Through the State Council Information Office of China, I had a private interview with Li Yuanchao, who was promoted to the politburo after his great success during his five-year term as party secretary of high-output Jiangsu Province. A longtime colleague of CPC General Secretary and China President Hu Jintao from their years together in the Communist Youth League, Minister Li is now head of the CPC's powerful Organization Department of the Central Committee, which appoints senior officials in ministries of the central government and in provincial and municipal governments, and senior executives of China's large state-owned enterprises. Li had just published a provocative, controversial article in People's Daily on "Intra-Party Democracy," which elaborated and extended President Hu's call at the party congress for greater democracy.

    What should we make of Li's call for intra-party democracy? A great deal. The political philosophies of China's senior leaders, their slogans and watchwords, drive current policies and future directions. I take this view, contrary to many Western China watchers who dismiss these aphorisms as "empty rhetoric," because I have seen their potency in predicting China's political trajectory.

    A prime example is President Hu Jintao's "Scientific Development Perspective," which optimizes multiple social, political, and environmental objectives while maintaining economic growth as the primary objective. Added to the Constitution of the CPC at last October's National Party Congress—a major milestone for President Hu—the "Scientific Development Perspective" is the guiding principle for building a "Harmonious Society." It is thereby a benchmark against which high officials are judged.

    When one speaks to high officials, particularly in the provinces, it is abundantly clear that they take these slogans seriously. These local leaders know their careers will depend on how well they implement these policies (not just talk about them). For example, the "Scientific Development Perspective" sets sustainable development as a critical objective and thus marks the evaluation of senior administrators based on measures of efficiency, such as increasing provincial gross domestic product per unit of energy utilization. (I remember a lackluster meeting with a leader of a western province, which suddenly turned exuberant when I inquired how he was applying President Hu's "Scientific Development Perspective.")

    Similarly, President Hu's approach to a Harmonious Society stresses economic metrics such as balancing disparities between regions, and includes social support, such as improved and widespread medical care, and political reform, particularly the gradual expansion of people's participation in the process of governance. Economic growth is no longer an end in itself but is now rather the mechanism for "Putting People First," another of President Hu's core slogans that wields policy-directing power.

    That political reform is high on the agenda of China's leaders may surprise foreigners, but it follows naturally from "Putting People First" because democracy and individual rights are its natural requirements. This is best expressed currently by another bellwether phrase gaining prominence: "Intra-Party Democracy."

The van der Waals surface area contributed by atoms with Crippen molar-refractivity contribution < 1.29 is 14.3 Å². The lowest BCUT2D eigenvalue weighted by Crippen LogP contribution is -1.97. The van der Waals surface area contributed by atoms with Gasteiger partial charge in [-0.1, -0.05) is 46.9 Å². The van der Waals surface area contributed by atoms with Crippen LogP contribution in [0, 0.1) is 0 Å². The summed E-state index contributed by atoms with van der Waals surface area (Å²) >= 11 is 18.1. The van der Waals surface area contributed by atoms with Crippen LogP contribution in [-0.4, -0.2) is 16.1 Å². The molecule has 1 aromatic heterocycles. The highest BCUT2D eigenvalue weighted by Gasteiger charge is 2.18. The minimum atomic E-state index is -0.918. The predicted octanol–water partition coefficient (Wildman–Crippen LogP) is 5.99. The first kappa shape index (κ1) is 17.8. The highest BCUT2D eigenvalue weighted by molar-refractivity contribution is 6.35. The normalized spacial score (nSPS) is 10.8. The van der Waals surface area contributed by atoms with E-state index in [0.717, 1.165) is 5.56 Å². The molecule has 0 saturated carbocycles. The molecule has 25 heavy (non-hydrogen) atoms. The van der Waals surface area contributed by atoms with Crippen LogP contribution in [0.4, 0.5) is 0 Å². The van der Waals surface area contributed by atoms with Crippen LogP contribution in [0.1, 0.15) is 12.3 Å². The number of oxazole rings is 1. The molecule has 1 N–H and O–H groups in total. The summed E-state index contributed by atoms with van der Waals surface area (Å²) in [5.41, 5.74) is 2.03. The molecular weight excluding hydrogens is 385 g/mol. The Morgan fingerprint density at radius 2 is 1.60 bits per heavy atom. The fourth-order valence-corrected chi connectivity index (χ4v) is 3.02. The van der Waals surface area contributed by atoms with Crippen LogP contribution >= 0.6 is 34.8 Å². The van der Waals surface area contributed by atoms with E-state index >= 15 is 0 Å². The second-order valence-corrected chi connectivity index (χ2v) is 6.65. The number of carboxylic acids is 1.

To understand intra-party democracy is to recognize how China's leaders plan to build democracy throughout Chinese society.Minister Li explained how China's leadership regards intra-party democracy as the cornerstone of political reform because it achieves multiple objectives: it empowers individual party members, increases transparency, subjects higher bodies to the supervision of lower bodies, introduces voting to prevent "arbitrary decision-making," solicits public opinion of candidates, and expands a system of direct elections at local levels. All this would have been unspeakable, unthinkable, until recent years.

    I am convinced that on political reform there is now a major shift in how China's leaders think. The process is nuanced and gradual, of course, but leaders are committed to bring about demonstrable change. There is now a real road map, with steps so specific that it would be awkward for China's leaders not to carry them out. Basically, the plan is this: first, to build democracy in the party, and then to expand it into the general populace. By strengthening intra-party democracy, Li says directly, "we pave the way for the people's democracy."

    Li Yuanchao's background and career path are instructive. Born in Jiangsu Province, he attended college and spent his early career in Shanghai. He majored in mathematics and later earned (on the job) a master's degree in economics and a doctoral degree in law. Prior to running Jiangsu, one of China's most powerful and progressive provinces, he worked in both the State Council Information Office, which is responsible for all international communications, and the Ministry of Culture.

    When he was in Jiangsu, he was sent by the Organization Dept. to study at Harvard University in an international training program designed for political leaders. His leadership of Jiangsu was marked by implementing President Hu's "Scientific Development Perspective," where then Party Secretary Li sought social equity by rebalancing incomes and higher quality of life by improving the environment. Both of these goals, he stresses, have to be integrated into the task of achieving the high growth China needs.

    It was evening; Li Yuanchao and I met alone. Only translators were with us in Li's new office building. We focused on political reform and I believe it instructive to hear more of his words than my analysis. Westerners should know how China's senior leaders think, and my objective is to facilitate the exposition and understanding of their way of thinking. To this end, my professional team reviewed Li's quotes, both in English and Chinese, making minor wording changes to sharpen translations and improve clarity.